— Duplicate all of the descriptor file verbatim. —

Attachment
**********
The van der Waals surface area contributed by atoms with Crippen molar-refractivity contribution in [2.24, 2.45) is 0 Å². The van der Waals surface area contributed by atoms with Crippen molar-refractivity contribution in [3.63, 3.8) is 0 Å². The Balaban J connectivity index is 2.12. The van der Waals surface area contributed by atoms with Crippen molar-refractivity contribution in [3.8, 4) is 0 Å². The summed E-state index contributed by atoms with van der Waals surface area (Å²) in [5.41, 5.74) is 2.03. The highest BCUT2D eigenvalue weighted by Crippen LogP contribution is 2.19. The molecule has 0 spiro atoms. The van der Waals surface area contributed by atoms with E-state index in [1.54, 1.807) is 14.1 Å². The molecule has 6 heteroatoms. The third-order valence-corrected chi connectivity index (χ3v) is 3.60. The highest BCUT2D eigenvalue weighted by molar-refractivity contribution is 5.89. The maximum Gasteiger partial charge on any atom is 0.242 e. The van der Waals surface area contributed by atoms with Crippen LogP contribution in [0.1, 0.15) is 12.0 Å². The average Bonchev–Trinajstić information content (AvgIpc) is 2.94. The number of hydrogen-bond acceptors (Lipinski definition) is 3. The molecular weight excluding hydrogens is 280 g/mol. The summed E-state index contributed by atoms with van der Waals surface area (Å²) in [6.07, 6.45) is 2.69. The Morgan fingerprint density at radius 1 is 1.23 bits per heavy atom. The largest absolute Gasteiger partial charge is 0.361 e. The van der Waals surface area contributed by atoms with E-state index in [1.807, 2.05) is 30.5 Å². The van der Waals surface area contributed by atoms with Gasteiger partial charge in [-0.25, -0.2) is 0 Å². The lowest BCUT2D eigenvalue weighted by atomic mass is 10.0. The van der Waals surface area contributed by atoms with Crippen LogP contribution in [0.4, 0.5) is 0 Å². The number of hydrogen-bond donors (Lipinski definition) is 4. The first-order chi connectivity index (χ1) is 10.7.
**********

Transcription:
The van der Waals surface area contributed by atoms with Crippen molar-refractivity contribution in [2.24, 2.45) is 0 Å². The van der Waals surface area contributed by atoms with Crippen molar-refractivity contribution in [3.63, 3.8) is 0 Å². The Balaban J connectivity index is 2.12. The van der Waals surface area contributed by atoms with Crippen molar-refractivity contribution in [3.8, 4) is 0 Å². The summed E-state index contributed by atoms with van der Waals surface area (Å²) in [5.41, 5.74) is 2.03. The highest BCUT2D eigenvalue weighted by Crippen LogP contribution is 2.19. The molecule has 0 spiro atoms. The van der Waals surface area contributed by atoms with E-state index in [1.54, 1.807) is 14.1 Å². The molecule has 6 heteroatoms. The third-order valence-corrected chi connectivity index (χ3v) is 3.60. The highest BCUT2D eigenvalue weighted by molar-refractivity contribution is 5.89. The maximum Gasteiger partial charge on any atom is 0.242 e. The van der Waals surface area contributed by atoms with Crippen LogP contribution in [0.1, 0.15) is 12.0 Å². The average Bonchev–Trinajstić information content (AvgIpc) is 2.94. The number of hydrogen-bond acceptors (Lipinski definition) is 3. The molecular weight excluding hydrogens is 280 g/mol. The summed E-state index contributed by atoms with van der Waals surface area (Å²) in [6.07, 6.45) is 2.69. The Morgan fingerprint density at radius 1 is 1.23 bits per heavy atom. The largest absolute Gasteiger partial charge is 0.361 e. The van der Waals surface area contributed by atoms with E-state index in [1.807, 2.05) is 30.5 Å². The van der Waals surface area contributed by atoms with Gasteiger partial charge in [-0.25, -0.2) is 0 Å². The lowest BCUT2D eigenvalue weighted by atomic mass is 10.0. The van der Waals surface area contributed by atoms with Crippen LogP contribution in [0.4, 0.5) is 0 Å². The number of hydrogen-bond donors (Lipinski definition) is 4. The first-order chi connectivity index (χ1) is 10.7.